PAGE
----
Jerry Kill, the new head football coach at the University of Minnesota calls himself a small-town guy who likes to work hard. Kill, currently coaching at Northern Illinois, will have to work very hard to convince skeptical fans that he's the right choice to lead the Gophers. Many were hoping a big-name coach would get the job.
For the first time, the University of Minnesota will shut down its campuses across the state over the winter break. Finding ways to save money during the sleepy holiday schedule is part of the school's effort to trim its more than $3 billion annual budget.
Last week the university's board of regents voted to hire Eric Kaler as the school's next president. He'll be paid a base salary of $610,000 a year. He'll also receive $50,000 in retirement funds in second, third and fourth years of his contract.
Some open government advocates say those private meetings appear to be in violation of the state open meeting law, but university officials say they did nothing wrong.
Big challenges lie ahead for Eric Kaler, the man chosen to be the next president of the University of Minnesota, primarily having to do with its financial situation. The state faces a nearly $6 billion budget shortfall over the next two years, and higher education is bracing for more budget cuts.
The lone finalist in the search for the next president at the University of Minnesota had a very public and very wide-ranging job interview on the U's Minneapolis campus Wednesday.
In making Eric Kaler the sole finalist last week, the University of Minnesota Board of Regents highlighted his resume as an accomplished academic and skilled administrator.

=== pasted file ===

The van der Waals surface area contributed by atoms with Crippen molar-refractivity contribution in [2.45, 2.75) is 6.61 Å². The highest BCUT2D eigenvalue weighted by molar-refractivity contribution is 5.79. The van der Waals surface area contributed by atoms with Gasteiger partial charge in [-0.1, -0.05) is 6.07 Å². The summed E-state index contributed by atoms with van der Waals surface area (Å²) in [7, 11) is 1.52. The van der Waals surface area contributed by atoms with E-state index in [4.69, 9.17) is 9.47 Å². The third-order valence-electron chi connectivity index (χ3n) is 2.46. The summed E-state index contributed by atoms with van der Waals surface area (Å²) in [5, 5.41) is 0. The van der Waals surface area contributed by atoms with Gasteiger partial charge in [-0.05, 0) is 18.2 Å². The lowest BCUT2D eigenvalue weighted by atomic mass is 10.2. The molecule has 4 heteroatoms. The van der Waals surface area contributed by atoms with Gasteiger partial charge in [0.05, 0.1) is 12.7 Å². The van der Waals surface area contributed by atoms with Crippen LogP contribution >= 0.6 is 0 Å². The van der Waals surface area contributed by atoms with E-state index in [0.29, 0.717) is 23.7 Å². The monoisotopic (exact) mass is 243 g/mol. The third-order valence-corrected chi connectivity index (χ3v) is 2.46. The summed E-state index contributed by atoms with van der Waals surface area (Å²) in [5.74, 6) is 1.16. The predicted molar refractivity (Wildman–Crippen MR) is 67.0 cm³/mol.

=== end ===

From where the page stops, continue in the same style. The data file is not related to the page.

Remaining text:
The University of Minnesota's board of regents are expected to name finalists for the school's top job Friday. The university's Board of Regents has the names of four semi-finalists, but those names are being kept secret. The regents will vote on the finalists during their regular monthly meeting at which point the names become public.
Eric Kaler is currently provost at Stony Brook University in Stony Brook, New York.
A report out Monday suggests slimming down the University of Minnesota's College of Liberal Arts -- the largest department on campus -- to keep it strong in a future where resources for higher education are uncertain.
MnSCU recently paid out more than $370,000 to its 32 college presidents. The performance pay ranges from $8,000 to $15,000.
A committee has sent the names of four semi-finalists for the top job at the University of Minnesota to the board of regents.
For the first time in nearly 40 years, Republicans will control both chambers of the Minnesota legislature.
GOP candidates won dozens of legislative seats in Tuesday's election. Thirty-four incumbents were defeated, all Democrats.
The Minnesota Department of Education is threatening significant fines against an online charter school if it doesn't fix problems with its curriculum and graduation requirements.
College officials in Minnesota hope for an increase in funding next legislative session following years of declining state support for higher education.